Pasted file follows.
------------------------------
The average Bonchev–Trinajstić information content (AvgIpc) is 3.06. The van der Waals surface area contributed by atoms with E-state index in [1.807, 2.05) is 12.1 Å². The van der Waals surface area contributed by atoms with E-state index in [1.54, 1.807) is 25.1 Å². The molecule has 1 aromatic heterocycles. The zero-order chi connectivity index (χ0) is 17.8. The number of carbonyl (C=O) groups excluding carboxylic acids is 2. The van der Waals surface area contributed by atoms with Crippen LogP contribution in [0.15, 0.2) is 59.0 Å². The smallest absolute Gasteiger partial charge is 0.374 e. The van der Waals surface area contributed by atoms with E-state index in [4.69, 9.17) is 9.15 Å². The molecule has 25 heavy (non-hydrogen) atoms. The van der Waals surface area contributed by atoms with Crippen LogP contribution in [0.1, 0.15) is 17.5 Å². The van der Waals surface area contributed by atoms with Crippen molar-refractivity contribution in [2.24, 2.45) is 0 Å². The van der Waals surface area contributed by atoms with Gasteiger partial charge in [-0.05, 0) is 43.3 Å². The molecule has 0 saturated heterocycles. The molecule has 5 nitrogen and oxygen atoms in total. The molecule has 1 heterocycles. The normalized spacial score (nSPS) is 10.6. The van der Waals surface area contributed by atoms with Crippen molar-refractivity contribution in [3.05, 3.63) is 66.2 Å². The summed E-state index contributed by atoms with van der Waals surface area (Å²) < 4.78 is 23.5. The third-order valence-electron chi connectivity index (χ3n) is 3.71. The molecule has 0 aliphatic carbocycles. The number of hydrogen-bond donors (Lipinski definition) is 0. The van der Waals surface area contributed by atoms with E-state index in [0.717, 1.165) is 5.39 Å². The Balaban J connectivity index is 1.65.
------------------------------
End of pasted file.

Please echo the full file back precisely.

The average Bonchev–Trinajstić information content (AvgIpc) is 3.06. The van der Waals surface area contributed by atoms with E-state index in [1.807, 2.05) is 12.1 Å². The van der Waals surface area contributed by atoms with E-state index in [1.54, 1.807) is 25.1 Å². The molecule has 1 aromatic heterocycles. The zero-order chi connectivity index (χ0) is 17.8. The number of carbonyl (C=O) groups excluding carboxylic acids is 2. The van der Waals surface area contributed by atoms with Crippen LogP contribution in [0.15, 0.2) is 59.0 Å². The smallest absolute Gasteiger partial charge is 0.374 e. The van der Waals surface area contributed by atoms with E-state index in [4.69, 9.17) is 9.15 Å². The molecule has 25 heavy (non-hydrogen) atoms. The van der Waals surface area contributed by atoms with Crippen LogP contribution in [0.1, 0.15) is 17.5 Å². The van der Waals surface area contributed by atoms with Crippen molar-refractivity contribution in [2.24, 2.45) is 0 Å². The van der Waals surface area contributed by atoms with Gasteiger partial charge in [-0.05, 0) is 43.3 Å². The molecule has 0 saturated heterocycles. The molecule has 5 nitrogen and oxygen atoms in total. The molecule has 1 heterocycles. The normalized spacial score (nSPS) is 10.6. The van der Waals surface area contributed by atoms with Crippen molar-refractivity contribution in [3.05, 3.63) is 66.2 Å². The summed E-state index contributed by atoms with van der Waals surface area (Å²) < 4.78 is 23.5. The third-order valence-electron chi connectivity index (χ3n) is 3.71. The molecule has 0 aliphatic carbocycles. The number of hydrogen-bond donors (Lipinski definition) is 0. The van der Waals surface area contributed by atoms with E-state index in [0.717, 1.165) is 5.39 Å². The Balaban J connectivity index is 1.65.